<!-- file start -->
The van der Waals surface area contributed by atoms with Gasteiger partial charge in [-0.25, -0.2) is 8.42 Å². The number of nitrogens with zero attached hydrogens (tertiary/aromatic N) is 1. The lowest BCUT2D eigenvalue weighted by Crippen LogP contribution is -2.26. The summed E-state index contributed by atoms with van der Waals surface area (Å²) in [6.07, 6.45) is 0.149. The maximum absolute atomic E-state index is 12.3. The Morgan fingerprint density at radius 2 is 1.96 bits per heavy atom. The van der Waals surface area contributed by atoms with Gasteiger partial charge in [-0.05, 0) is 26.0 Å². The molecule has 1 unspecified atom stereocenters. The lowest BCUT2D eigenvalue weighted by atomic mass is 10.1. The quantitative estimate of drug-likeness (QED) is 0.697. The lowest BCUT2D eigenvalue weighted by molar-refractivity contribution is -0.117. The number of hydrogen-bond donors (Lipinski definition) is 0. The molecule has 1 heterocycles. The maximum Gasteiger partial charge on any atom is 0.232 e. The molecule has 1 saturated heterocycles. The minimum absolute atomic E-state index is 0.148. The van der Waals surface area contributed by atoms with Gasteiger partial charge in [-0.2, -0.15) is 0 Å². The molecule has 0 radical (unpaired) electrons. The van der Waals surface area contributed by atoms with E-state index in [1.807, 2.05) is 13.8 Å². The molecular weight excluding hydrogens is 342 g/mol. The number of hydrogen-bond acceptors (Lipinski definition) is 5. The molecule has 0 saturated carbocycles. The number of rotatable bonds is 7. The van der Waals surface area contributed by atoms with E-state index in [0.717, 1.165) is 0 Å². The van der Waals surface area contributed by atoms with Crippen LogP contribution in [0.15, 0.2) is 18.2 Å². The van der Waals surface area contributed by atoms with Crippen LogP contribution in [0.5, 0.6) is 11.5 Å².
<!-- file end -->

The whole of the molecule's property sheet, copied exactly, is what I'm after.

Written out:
The van der Waals surface area contributed by atoms with Gasteiger partial charge in [-0.25, -0.2) is 8.42 Å². The number of nitrogens with zero attached hydrogens (tertiary/aromatic N) is 1. The lowest BCUT2D eigenvalue weighted by Crippen LogP contribution is -2.26. The summed E-state index contributed by atoms with van der Waals surface area (Å²) in [6.07, 6.45) is 0.149. The maximum absolute atomic E-state index is 12.3. The Morgan fingerprint density at radius 2 is 1.96 bits per heavy atom. The van der Waals surface area contributed by atoms with Gasteiger partial charge in [-0.05, 0) is 26.0 Å². The molecule has 1 unspecified atom stereocenters. The lowest BCUT2D eigenvalue weighted by atomic mass is 10.1. The quantitative estimate of drug-likeness (QED) is 0.697. The lowest BCUT2D eigenvalue weighted by molar-refractivity contribution is -0.117. The number of hydrogen-bond donors (Lipinski definition) is 0. The molecule has 1 heterocycles. The maximum Gasteiger partial charge on any atom is 0.232 e. The molecule has 1 saturated heterocycles. The minimum absolute atomic E-state index is 0.148. The van der Waals surface area contributed by atoms with Gasteiger partial charge in [-0.2, -0.15) is 0 Å². The molecule has 0 radical (unpaired) electrons. The van der Waals surface area contributed by atoms with E-state index in [1.807, 2.05) is 13.8 Å². The molecular weight excluding hydrogens is 342 g/mol. The number of hydrogen-bond acceptors (Lipinski definition) is 5. The molecule has 0 saturated carbocycles. The number of rotatable bonds is 7. The van der Waals surface area contributed by atoms with E-state index in [0.717, 1.165) is 0 Å². The van der Waals surface area contributed by atoms with Crippen LogP contribution in [0.15, 0.2) is 18.2 Å². The van der Waals surface area contributed by atoms with Crippen LogP contribution in [0.5, 0.6) is 11.5 Å².